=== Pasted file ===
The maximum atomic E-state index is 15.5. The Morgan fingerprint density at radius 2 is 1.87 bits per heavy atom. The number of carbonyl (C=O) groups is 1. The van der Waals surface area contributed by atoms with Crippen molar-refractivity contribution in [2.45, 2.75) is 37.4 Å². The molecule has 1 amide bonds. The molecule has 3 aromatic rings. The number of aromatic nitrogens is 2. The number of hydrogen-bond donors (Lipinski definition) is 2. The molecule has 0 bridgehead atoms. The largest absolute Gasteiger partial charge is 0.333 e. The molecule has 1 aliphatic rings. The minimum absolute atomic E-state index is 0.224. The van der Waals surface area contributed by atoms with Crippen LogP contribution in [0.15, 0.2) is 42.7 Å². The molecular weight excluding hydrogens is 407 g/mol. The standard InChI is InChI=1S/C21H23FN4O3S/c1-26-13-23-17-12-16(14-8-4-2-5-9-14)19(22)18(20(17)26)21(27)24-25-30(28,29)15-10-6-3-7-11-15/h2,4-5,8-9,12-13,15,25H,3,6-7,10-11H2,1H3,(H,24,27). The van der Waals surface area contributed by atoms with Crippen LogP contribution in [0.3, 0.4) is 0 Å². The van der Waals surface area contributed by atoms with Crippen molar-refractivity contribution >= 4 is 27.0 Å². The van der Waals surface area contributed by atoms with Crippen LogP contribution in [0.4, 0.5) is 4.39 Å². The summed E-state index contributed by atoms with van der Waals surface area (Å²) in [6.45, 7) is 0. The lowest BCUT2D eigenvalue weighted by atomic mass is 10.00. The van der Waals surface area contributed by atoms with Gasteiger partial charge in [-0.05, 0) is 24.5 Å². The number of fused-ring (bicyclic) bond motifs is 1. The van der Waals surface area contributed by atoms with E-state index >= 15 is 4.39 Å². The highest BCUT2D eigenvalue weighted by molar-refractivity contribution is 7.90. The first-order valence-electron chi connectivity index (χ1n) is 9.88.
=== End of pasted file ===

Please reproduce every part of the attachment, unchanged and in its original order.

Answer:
The maximum atomic E-state index is 15.5. The Morgan fingerprint density at radius 2 is 1.87 bits per heavy atom. The number of carbonyl (C=O) groups is 1. The van der Waals surface area contributed by atoms with Crippen molar-refractivity contribution in [2.45, 2.75) is 37.4 Å². The molecule has 1 amide bonds. The molecule has 3 aromatic rings. The number of aromatic nitrogens is 2. The number of hydrogen-bond donors (Lipinski definition) is 2. The molecule has 0 bridgehead atoms. The largest absolute Gasteiger partial charge is 0.333 e. The molecule has 1 aliphatic rings. The minimum absolute atomic E-state index is 0.224. The van der Waals surface area contributed by atoms with Crippen LogP contribution in [0.15, 0.2) is 42.7 Å². The molecular weight excluding hydrogens is 407 g/mol. The standard InChI is InChI=1S/C21H23FN4O3S/c1-26-13-23-17-12-16(14-8-4-2-5-9-14)19(22)18(20(17)26)21(27)24-25-30(28,29)15-10-6-3-7-11-15/h2,4-5,8-9,12-13,15,25H,3,6-7,10-11H2,1H3,(H,24,27). The van der Waals surface area contributed by atoms with Crippen LogP contribution in [0.3, 0.4) is 0 Å². The van der Waals surface area contributed by atoms with Crippen molar-refractivity contribution >= 4 is 27.0 Å². The van der Waals surface area contributed by atoms with Crippen LogP contribution in [0.4, 0.5) is 4.39 Å². The summed E-state index contributed by atoms with van der Waals surface area (Å²) in [6.45, 7) is 0. The lowest BCUT2D eigenvalue weighted by atomic mass is 10.00. The van der Waals surface area contributed by atoms with Gasteiger partial charge in [-0.05, 0) is 24.5 Å². The number of fused-ring (bicyclic) bond motifs is 1. The van der Waals surface area contributed by atoms with E-state index >= 15 is 4.39 Å². The highest BCUT2D eigenvalue weighted by molar-refractivity contribution is 7.90. The first-order valence-electron chi connectivity index (χ1n) is 9.88.